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  • Johnson's wide grasp of the discourse and knowledge of human nature enable him in a hundred entangled passages to go straight to the dramatist's meaning.
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  • The remarks on life and on human nature are eminently shrewd and profound.
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  • Still more powerful, because touching other elements of human nature and affecting a more important class, was the influence of the Renaissance, which, towards the end of the 15th century, passed from Italy to the universities of Germany.
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  • It is not a human individual that the Logos assumes, nor is it humanity, or human nature in general.
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  • There is an interchange of the divine and human attributes, a communication of the former which deifies the receptive and passive human nature.
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  • The separate tribal units of Arabia, more or less impotent when divided and at war with one another, received for the first time an indissoluble bond of union from the prophet Mahomet, whose perfect knowledge of human nature (at least of Arab human nature) enabled him to formulate a religious system that was calculated.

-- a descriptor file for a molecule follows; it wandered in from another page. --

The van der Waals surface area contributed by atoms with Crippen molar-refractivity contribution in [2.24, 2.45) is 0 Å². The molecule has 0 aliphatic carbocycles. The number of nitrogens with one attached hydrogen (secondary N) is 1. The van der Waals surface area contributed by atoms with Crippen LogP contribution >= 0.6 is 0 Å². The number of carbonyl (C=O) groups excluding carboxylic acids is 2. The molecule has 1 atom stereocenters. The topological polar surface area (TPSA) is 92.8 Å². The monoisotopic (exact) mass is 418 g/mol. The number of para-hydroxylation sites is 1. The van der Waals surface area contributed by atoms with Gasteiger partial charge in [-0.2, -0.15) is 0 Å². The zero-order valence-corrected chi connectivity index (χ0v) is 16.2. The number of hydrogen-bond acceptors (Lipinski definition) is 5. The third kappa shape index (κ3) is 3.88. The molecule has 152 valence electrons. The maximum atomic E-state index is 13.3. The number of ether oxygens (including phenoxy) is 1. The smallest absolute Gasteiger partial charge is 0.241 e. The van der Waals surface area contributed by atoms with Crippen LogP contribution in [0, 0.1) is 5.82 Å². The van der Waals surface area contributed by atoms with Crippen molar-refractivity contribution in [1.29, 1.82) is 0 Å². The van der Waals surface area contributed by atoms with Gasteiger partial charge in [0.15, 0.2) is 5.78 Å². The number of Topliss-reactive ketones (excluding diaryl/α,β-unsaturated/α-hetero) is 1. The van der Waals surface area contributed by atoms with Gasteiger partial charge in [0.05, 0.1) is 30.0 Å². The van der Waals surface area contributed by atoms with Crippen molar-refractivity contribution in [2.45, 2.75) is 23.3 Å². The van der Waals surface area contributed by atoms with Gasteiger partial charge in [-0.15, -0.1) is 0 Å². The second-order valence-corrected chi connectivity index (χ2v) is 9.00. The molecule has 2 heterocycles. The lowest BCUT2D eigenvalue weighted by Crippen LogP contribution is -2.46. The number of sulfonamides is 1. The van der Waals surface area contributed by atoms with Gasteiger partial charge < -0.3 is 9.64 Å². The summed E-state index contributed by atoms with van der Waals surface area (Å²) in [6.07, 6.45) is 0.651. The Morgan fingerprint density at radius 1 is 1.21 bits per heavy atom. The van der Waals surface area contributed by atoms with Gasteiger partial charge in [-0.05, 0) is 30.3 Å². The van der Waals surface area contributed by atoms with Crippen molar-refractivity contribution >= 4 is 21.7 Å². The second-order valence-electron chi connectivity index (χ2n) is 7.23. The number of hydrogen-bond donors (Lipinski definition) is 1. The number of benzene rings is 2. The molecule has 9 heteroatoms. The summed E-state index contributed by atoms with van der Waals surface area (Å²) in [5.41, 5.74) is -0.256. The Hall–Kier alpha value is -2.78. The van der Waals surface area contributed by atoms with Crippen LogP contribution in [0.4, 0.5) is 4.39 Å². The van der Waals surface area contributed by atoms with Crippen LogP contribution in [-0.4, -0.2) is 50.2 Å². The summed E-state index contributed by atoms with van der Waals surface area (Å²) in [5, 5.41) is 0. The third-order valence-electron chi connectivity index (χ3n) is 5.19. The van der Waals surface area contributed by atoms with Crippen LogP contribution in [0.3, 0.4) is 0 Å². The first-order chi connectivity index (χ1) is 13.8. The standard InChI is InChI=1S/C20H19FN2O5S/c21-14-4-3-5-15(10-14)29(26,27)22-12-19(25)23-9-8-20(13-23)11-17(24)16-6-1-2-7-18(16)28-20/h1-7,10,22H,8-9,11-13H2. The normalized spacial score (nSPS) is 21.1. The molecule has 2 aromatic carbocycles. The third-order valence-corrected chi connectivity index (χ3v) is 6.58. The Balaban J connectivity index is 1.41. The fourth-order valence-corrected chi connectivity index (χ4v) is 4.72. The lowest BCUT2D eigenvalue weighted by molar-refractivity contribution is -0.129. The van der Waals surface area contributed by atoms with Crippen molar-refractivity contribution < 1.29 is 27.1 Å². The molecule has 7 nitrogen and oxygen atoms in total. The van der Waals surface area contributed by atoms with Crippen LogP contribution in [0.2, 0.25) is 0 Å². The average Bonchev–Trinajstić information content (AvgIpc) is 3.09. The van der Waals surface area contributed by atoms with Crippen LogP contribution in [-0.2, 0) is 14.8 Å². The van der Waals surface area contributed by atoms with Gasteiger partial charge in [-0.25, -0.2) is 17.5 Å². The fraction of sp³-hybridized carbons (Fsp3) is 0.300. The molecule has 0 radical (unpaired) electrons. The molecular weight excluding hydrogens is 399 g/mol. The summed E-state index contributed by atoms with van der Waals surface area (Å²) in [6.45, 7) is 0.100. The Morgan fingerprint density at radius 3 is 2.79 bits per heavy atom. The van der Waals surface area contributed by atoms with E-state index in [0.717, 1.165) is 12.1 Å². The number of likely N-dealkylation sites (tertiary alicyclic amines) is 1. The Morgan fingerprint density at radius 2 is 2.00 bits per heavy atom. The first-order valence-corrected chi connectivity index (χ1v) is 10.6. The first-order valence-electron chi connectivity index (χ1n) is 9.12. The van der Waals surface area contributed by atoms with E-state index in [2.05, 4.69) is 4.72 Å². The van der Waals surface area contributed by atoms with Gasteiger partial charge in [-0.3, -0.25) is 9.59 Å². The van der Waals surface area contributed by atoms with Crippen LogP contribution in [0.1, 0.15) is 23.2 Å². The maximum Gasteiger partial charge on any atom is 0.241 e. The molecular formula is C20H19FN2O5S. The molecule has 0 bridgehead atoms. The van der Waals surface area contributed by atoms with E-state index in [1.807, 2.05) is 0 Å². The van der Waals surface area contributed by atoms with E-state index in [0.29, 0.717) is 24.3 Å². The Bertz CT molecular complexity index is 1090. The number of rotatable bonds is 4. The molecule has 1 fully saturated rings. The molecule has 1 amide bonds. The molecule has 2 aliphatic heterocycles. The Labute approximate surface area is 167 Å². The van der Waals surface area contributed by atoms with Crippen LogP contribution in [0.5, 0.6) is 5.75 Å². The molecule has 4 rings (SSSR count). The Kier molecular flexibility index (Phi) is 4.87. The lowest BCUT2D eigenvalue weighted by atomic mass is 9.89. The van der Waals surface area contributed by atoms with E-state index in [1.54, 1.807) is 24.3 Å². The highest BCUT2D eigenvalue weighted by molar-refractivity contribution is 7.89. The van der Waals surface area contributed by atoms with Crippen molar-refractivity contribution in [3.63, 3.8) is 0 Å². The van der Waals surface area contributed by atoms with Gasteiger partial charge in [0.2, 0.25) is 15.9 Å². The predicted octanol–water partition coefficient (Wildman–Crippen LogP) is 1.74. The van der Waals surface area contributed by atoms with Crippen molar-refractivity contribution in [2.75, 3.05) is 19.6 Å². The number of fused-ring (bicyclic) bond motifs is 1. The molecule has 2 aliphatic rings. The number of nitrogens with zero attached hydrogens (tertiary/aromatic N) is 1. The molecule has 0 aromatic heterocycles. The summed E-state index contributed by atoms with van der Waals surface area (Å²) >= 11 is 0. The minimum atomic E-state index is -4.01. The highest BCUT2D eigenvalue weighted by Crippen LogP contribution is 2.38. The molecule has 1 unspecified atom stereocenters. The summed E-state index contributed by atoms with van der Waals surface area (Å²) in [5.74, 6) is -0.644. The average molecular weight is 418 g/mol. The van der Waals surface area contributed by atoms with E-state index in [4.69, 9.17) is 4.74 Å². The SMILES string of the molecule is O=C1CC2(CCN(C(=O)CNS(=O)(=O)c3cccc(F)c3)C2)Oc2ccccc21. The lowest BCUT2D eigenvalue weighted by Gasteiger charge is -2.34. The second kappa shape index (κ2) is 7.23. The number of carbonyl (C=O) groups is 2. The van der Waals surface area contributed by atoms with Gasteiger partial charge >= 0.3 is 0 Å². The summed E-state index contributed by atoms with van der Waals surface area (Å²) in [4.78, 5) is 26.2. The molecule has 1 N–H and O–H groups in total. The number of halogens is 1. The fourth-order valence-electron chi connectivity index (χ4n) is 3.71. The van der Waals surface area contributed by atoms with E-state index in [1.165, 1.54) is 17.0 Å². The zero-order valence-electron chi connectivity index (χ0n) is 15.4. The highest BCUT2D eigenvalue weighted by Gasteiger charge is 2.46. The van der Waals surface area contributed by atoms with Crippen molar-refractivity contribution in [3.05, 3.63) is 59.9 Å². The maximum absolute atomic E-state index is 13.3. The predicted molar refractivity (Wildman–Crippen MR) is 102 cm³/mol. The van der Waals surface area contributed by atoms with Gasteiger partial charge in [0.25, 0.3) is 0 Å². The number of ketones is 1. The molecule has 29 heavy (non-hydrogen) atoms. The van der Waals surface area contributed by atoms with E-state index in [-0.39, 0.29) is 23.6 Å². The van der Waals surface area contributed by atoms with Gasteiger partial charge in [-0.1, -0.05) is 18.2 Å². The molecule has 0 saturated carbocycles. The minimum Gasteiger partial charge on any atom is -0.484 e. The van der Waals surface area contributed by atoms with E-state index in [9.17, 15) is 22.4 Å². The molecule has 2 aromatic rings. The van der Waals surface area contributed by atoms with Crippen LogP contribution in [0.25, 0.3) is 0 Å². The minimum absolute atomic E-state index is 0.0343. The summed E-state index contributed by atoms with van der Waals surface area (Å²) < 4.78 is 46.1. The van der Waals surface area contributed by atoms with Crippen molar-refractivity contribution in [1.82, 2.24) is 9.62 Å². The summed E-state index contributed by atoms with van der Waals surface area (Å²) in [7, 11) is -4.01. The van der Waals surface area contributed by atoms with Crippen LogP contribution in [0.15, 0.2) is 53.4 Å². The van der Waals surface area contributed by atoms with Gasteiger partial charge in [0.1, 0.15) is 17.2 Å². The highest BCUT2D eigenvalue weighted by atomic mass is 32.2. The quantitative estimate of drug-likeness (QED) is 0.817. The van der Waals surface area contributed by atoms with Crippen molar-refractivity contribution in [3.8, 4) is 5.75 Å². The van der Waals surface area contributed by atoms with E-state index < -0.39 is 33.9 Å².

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  • Though he remained, to the end, firm in his belief that there had been an active monarchist party, 2 this obsession did not carry him out of touch with the realities of human nature and of his time.
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  • Outside the Church there are only the " broken lights " of man's philosophy and the vain efforts of weak human nature after virtue.
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  • But, on the other hand, the essentially human nature of these two gods 1 As in the case of Siva's traditional white complexion, it may not be without significance, from a racial point of view, that Vishnu, Rama and Krishna have various darker shades of colour attributed to them, viz.
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  • When we turn from the man to the author, the decadence of the age and race that could develop a political philosophy so arid in its cynical despair of any good in human nature forces itself vividly upon our notice.